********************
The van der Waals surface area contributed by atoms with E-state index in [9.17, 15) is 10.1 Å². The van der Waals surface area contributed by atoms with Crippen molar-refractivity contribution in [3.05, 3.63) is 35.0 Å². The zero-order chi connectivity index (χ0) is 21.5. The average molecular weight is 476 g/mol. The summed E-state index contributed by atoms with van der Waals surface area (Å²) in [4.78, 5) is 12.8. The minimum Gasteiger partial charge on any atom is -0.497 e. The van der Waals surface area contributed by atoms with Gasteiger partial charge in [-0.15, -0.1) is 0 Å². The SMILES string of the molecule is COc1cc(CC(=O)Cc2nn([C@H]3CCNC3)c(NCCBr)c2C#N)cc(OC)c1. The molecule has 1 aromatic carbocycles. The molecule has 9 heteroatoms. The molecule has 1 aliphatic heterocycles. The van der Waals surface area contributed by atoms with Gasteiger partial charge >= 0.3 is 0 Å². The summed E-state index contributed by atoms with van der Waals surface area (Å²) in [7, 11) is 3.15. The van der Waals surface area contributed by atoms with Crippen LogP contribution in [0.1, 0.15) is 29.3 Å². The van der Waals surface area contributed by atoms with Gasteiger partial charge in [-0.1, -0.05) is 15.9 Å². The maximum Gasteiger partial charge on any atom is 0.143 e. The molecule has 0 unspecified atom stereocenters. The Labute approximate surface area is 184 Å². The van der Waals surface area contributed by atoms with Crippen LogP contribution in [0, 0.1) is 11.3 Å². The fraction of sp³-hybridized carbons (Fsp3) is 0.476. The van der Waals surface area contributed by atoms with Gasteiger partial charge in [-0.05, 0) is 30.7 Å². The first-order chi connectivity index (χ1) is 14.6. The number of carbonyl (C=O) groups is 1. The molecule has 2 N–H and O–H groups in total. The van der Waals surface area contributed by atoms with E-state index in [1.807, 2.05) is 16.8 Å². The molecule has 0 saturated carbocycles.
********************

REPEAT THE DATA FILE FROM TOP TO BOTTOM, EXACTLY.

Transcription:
The van der Waals surface area contributed by atoms with E-state index in [9.17, 15) is 10.1 Å². The van der Waals surface area contributed by atoms with Crippen molar-refractivity contribution in [3.05, 3.63) is 35.0 Å². The zero-order chi connectivity index (χ0) is 21.5. The average molecular weight is 476 g/mol. The summed E-state index contributed by atoms with van der Waals surface area (Å²) in [4.78, 5) is 12.8. The minimum Gasteiger partial charge on any atom is -0.497 e. The van der Waals surface area contributed by atoms with Gasteiger partial charge in [-0.15, -0.1) is 0 Å². The SMILES string of the molecule is COc1cc(CC(=O)Cc2nn([C@H]3CCNC3)c(NCCBr)c2C#N)cc(OC)c1. The molecule has 1 aromatic carbocycles. The molecule has 9 heteroatoms. The molecule has 1 aliphatic heterocycles. The van der Waals surface area contributed by atoms with Gasteiger partial charge >= 0.3 is 0 Å². The summed E-state index contributed by atoms with van der Waals surface area (Å²) in [7, 11) is 3.15. The van der Waals surface area contributed by atoms with Crippen LogP contribution in [0.1, 0.15) is 29.3 Å². The van der Waals surface area contributed by atoms with Gasteiger partial charge in [-0.1, -0.05) is 15.9 Å². The maximum Gasteiger partial charge on any atom is 0.143 e. The molecule has 0 unspecified atom stereocenters. The Labute approximate surface area is 184 Å². The van der Waals surface area contributed by atoms with Crippen LogP contribution in [0, 0.1) is 11.3 Å². The fraction of sp³-hybridized carbons (Fsp3) is 0.476. The van der Waals surface area contributed by atoms with Gasteiger partial charge in [-0.05, 0) is 30.7 Å². The first-order chi connectivity index (χ1) is 14.6. The number of carbonyl (C=O) groups is 1. The molecule has 2 N–H and O–H groups in total. The van der Waals surface area contributed by atoms with E-state index in [1.807, 2.05) is 16.8 Å². The molecule has 0 saturated carbocycles.